The news didn't get much attention, likely because it was overwhelmed by the hurricane. But at any other time, I suspect it would have been all over the media since this drug in fact represents a breakthrough treatment for some patients with lung cancer (more on that later).
But as I read the rest of the story, I almost choked on my coffee when I saw the cost of the new treatment: $9600 a month for a medicine that consists of two pills a day. Now, to me in my world, that was news. Just off the top of my head, that seemed a pretty steep price for success. More...
June 17, 2011
"Poverty is a carcinogen."
Those were the words of Dr. Samuel Broder when he was director of the National Cancer Institute in 1989.
As amply documented in the annual "Cancer Facts and Figures 2011" released today by the American Cancer Society, cancer shows that poverty remains one of the most potent a carcinogen-rivaling tobacco and obesity-as we have ever seen.
We have heard lots and lots about how cell phones and Styrofoam cause cancer. But do you hear anyone talking about the huge impact of poverty and limited education on cancer?
If you don't hear anything about a true carcinogen that statistics show causes 37% of the deaths from cancer in people between the ages of 27 and 64, then maybe you have the answer to a very important question: If we are serious about reducing the burden and suffering from cancer, why aren't we paying attention to those most in need? More...
June 15, 2011
That is a number I want you to think about. And as you think about it, consider the implications for your health, your wallet and your state budget.
$10.28 is the amount of money it costs for the health and economic consequences of smoking a pack of cigarettes. Yes, that's right: our economy and our health care gets dinged $10.28 for each pack that someone smokes, every day, 365 days a year, for however many years. That's a lot of money.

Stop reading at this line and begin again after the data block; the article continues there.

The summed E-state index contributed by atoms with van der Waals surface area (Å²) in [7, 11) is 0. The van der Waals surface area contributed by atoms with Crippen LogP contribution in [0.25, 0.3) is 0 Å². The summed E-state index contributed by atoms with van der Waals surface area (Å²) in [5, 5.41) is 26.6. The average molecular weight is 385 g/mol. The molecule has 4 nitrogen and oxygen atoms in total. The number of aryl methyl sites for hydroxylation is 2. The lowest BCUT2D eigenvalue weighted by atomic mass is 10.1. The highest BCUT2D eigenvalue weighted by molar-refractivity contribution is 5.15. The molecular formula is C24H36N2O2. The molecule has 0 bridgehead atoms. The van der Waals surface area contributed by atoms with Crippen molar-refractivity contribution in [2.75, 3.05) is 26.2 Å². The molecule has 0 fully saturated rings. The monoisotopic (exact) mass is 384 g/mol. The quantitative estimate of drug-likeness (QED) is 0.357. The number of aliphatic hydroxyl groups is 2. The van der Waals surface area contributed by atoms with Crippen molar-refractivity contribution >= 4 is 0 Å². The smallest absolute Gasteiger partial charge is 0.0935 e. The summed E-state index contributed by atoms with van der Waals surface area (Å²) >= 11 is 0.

Who pays that cost?
We all pay those costs in salaries and wages (the money that is lost in productivity, health insurance premiums, etc) that we would otherwise have for investment in business or improved wages for workers. We all pay those costs in higher taxes it costs our state and federal governments to provide health care and other benefits for caring for those unfortunate folks who suffer from the debilitating effects of smoking.
More important than the money, however, is how much we "pay" in personal "costs" when someone we love or someone we know dies as a result of tobacco, a product that when used as intended will kill half of its users.
All of this and more is contained in a report issued this afternoon by the American Cancer Society's advocacy affiliate American Cancer Society Cancer Action Network (ACS CAN).More...
May 23, 2011
Sometimes you just have to connect the dots to understand the world around us. And sometimes the picture those dots paint isn't one that is particularly nice.
I am beyond amazed that otherwise normal, clear thinking people can turn a blind eye to the harms of tobacco when it is their turn to make some extra money.
The case in point is the attitude that Wall Street has about investing in tobacco companies as a good way to make a buck. In fact, tobacco stocks are right up there on the investment list when it comes to "widows and orphans" stocks. Those are the stocks you want to be invested in because they are safe, generally do well in recessionary times, and actually pay a dividend that is real money.
What has set me off this time is a brief commentary in a business journal called Barron's, where a columnist I read regularly (and respect) made some comments this week about the outstanding profitability of a tobacco company that is known for their commitment to menthol cigarettes. More...